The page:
Proper 21 (25 September – 01 October)
Ezekiel 18:1-4, 25-32; Ps. 25:1-10; Philippians 2:1-4, 5-13, 14-18; Matthew 21:23-27, 28-32
The Cross of Christ Opens to Us the Way of Repentance to Life with God
The way of the Lord is righteous and just: “the soul who sins shall die” (Ezek. 18:4). However, because the Lord has “no pleasure in the death of anyone” (Ezek. 18:32), He calls sinners to repentance and faith in His gracious forgiveness of sins. The man who is thus turned away from his wickedness, who henceforth lives by the grace of God, “shall surely live; he shall not die” (Ezek. 18:28). This way of repentance has been opened for us by the Cross of Christ. In the righteousness of faith and love, “He humbled Himself by becoming obedient to the point of death” (Phil. 2:8), and He was vindicated in His Resurrection from the dead. Indeed, “God has highly exalted Him and bestowed on Him the name that is above every name” (Phil. 2:9). He has given us this name in our Baptism into Christ, in whom we now “shine as lights in the world” (Phil. 2:15). He uses the authority that He has received from His Father (Matt. 21:23-27) to preach a baptism of repentance for the forgiveness of sins, by which even “the tax collectors and the prostitutes go into the kingdom of God” (Matt. 21:31-32).
Proper 22 (02-08 October)
Isaiah 5:1-7; Ps. 80:7-19; Philippians 3:4-14; Matthew 21:33-46
The True Vine Redeems the Vineyard of the Lord of Hosts
“The vineyard of the Lord of hosts is the house of Israel” (Is. 5:7), which He planted “on a very fertile hill” (Is. 5:1). He did everything for His vineyard, not only clearing it of stones and planting it with “choice vines,” but also building the “watchtower” of His prophets and hewing out the “wine vat” of His priesthood in its midst (Is. 5:2). But when “He looked for it to yield grapes,” there were only “wild grapes” of bloodshed and unrighteousness (Is. 5:2, 7). The Lord Jesus likewise described the unfaithfulness of those who were called to care for His vineyard (Matt. 21:33-35). But in this He also describes His Cross and Passion (Matt. 21:38-39), by which He has redeemed the vineyard for Himself. He is the true Vine, planted by death into the ground, and in His Resurrection He brings forth “the fruits in their seasons” (Matt. 21:41). Among those good grapes of the true Vine is the Apostle Paul. Once a zealous persecutor of the Church, he “suffered the loss of all things,” in order to “gain Christ and be found in Him,” to “know Him and the power of His resurrection” (Phil. 3:8-10).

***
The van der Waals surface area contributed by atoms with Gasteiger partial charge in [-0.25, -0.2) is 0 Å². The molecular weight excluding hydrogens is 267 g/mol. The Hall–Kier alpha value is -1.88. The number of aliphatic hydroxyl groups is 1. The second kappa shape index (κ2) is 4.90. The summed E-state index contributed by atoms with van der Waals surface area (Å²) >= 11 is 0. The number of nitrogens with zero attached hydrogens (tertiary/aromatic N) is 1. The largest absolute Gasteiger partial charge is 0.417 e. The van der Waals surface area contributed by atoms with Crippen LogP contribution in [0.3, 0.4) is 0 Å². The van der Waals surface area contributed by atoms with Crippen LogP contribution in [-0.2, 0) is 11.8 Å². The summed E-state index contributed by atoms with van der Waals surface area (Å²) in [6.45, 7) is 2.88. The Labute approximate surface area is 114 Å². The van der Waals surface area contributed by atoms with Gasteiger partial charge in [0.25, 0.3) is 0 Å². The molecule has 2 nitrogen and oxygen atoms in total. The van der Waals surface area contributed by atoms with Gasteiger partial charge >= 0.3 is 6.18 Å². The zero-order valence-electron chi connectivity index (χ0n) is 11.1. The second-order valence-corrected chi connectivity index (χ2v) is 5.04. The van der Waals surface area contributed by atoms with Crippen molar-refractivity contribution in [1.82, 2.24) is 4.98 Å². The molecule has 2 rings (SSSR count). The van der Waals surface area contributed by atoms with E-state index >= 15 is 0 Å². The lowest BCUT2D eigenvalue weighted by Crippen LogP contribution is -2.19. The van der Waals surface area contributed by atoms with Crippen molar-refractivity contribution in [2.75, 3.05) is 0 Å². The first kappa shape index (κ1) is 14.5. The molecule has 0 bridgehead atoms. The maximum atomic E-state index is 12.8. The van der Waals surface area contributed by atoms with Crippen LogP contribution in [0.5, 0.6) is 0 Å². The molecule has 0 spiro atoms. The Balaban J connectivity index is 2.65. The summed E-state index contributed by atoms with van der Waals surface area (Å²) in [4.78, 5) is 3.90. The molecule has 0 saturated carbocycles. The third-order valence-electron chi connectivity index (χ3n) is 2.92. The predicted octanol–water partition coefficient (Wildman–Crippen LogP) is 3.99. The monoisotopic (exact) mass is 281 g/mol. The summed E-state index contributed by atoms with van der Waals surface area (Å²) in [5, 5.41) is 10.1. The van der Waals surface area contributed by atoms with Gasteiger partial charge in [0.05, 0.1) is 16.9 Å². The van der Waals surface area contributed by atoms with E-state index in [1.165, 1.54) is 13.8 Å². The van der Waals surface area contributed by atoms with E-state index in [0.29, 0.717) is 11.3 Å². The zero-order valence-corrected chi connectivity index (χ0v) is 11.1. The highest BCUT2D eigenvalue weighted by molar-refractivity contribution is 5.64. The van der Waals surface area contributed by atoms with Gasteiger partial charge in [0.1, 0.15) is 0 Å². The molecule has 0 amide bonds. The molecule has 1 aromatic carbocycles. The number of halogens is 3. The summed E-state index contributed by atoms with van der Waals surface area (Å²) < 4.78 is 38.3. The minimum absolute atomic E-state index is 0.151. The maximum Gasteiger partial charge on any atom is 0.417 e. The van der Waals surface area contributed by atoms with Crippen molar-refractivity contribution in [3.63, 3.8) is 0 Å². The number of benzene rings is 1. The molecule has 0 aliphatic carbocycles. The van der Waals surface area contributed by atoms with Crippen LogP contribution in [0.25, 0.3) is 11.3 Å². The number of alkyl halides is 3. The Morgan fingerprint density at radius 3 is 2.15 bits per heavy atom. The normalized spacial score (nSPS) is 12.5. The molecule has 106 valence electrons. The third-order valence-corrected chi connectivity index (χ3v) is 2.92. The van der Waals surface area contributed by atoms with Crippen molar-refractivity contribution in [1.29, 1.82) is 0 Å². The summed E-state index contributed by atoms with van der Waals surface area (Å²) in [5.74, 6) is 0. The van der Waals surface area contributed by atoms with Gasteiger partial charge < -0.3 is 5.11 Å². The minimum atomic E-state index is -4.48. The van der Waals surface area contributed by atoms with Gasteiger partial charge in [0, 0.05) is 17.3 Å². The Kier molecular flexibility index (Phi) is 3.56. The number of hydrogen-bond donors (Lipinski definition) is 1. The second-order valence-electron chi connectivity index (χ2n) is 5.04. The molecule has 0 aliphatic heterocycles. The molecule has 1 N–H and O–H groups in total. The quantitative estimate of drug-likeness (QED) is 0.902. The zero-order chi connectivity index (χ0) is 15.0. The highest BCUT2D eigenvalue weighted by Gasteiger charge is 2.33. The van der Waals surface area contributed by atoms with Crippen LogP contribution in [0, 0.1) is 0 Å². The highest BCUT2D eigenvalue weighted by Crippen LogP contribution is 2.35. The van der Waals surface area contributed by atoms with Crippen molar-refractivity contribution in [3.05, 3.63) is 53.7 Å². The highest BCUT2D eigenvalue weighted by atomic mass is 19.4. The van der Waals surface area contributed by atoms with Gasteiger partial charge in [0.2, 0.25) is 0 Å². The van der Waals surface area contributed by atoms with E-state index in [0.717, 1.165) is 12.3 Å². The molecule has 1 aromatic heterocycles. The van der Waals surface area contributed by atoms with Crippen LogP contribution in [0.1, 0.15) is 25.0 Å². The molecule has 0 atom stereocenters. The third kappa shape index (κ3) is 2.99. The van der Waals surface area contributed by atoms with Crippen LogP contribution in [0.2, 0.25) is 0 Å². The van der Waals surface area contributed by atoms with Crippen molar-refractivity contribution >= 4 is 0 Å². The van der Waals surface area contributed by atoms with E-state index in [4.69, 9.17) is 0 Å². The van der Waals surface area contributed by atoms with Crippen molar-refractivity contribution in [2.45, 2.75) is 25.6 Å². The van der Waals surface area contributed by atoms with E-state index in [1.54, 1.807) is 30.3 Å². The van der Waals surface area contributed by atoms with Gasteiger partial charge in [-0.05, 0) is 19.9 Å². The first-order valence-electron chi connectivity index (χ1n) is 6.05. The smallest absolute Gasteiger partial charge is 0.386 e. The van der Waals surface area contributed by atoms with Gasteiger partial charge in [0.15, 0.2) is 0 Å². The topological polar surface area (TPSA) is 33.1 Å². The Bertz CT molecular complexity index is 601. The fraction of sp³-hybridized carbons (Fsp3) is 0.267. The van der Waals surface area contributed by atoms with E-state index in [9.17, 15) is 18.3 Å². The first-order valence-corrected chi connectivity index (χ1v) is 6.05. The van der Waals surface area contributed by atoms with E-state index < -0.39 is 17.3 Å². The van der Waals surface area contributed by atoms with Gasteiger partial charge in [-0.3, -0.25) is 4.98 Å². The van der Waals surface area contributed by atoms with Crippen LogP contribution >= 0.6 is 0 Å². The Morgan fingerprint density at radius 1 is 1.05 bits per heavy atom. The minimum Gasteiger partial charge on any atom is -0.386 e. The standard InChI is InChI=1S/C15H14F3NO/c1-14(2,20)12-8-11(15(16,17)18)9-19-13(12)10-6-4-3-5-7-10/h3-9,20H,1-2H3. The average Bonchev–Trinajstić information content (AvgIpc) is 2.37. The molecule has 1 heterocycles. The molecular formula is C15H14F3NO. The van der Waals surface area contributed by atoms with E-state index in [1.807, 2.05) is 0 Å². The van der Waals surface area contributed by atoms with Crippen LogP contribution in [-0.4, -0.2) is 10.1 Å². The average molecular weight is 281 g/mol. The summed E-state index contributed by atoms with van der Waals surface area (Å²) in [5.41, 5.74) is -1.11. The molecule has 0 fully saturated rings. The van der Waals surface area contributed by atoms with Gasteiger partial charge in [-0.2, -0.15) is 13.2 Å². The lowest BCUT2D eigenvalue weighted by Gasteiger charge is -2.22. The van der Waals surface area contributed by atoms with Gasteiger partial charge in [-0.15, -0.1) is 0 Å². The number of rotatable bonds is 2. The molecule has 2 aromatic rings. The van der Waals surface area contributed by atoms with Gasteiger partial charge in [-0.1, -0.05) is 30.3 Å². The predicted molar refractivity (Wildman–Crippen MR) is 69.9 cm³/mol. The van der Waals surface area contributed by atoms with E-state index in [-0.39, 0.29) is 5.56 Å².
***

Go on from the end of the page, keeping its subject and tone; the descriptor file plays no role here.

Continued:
Proper 23 (09-15 October)
Isaiah 25:6-9; Ps. 23:1-6; Philippians 4:4-13; Matthew 22:1-14
Clothed in the Righteousness of Christ, We Partake of His Wedding Feast
By His Cross and Resurrection, the Lord has swallowed up death forever, and by His Gospel He “will wipe away tears from all faces, and the reproach of His people He will take away from all the earth” (Is. 25:8). Therefore, “let us be glad and rejoice in His salvation” (Is. 25:9). On the Mountain of the Lord of hosts-in His Church on earth, as in the kingdom of heaven-He has made “for all peoples a feast of rich food, a feast of well-aged wine” (Is. 25:6). It is the royal “wedding feast” of the Son of God, “and everything is ready” (Matt. 22:1, 4). Thus, His servants are sent into the highways and bi-ways to invite and gather as many as they find, “both good and bad,” to fill the wedding hall with guests (Matt. 22:8-10). In Holy Baptism, He clothes them all in the “wedding garment” of His own perfect righteousness (Matt. 22:11). Therefore, “do not be anxious about anything, but in everything by prayer and supplication with thanksgiving let your requests be made known to God,” and “rejoice in the Lord always” (Phil. 4:4-6).
Proper 24 (16-22 October)
Isaiah 45:1-7; Ps. 96:1-9, 10-13; 1 Thessalonians 1:1-10; Matthew 22:15-22
We Are Recreated in the Image of God by the Cross of Christ
Plotting against Jesus, the Pharisees attempted “to entangle Him in His talk” by asking about the payment of taxes to Caesar (Matt. 22:15). The Lord pointed to coins required for the tax, and He answered that we should “render to Caesar the things that are Caesar’s, and to God the things that are God’s” (Matt. 22:21). But if coins bearing the image of Caesar should be rendered to him, then man-who is made in the image of God-must be rendered to the Lord. That tax is paid for us by the Lord Jesus, the Image of God in the flesh, by His self-offering on the Cross. And from His Cross, as the Lord’s anointed, He reigns as the true Caesar over all nations “from the rising of the sun and from the west” (Is. 45:6). The Lord once called and anointed Cyrus “to subdue nations before him and to loose the belts of kings” (Is. 45:1). Now by the preaching of the Gospel, “in power and in the Holy Spirit” (1 Thess. 1:4), foreigners from all over the world are “turned to God from idols to serve the living and true God” (1 Thess. 1:9-10).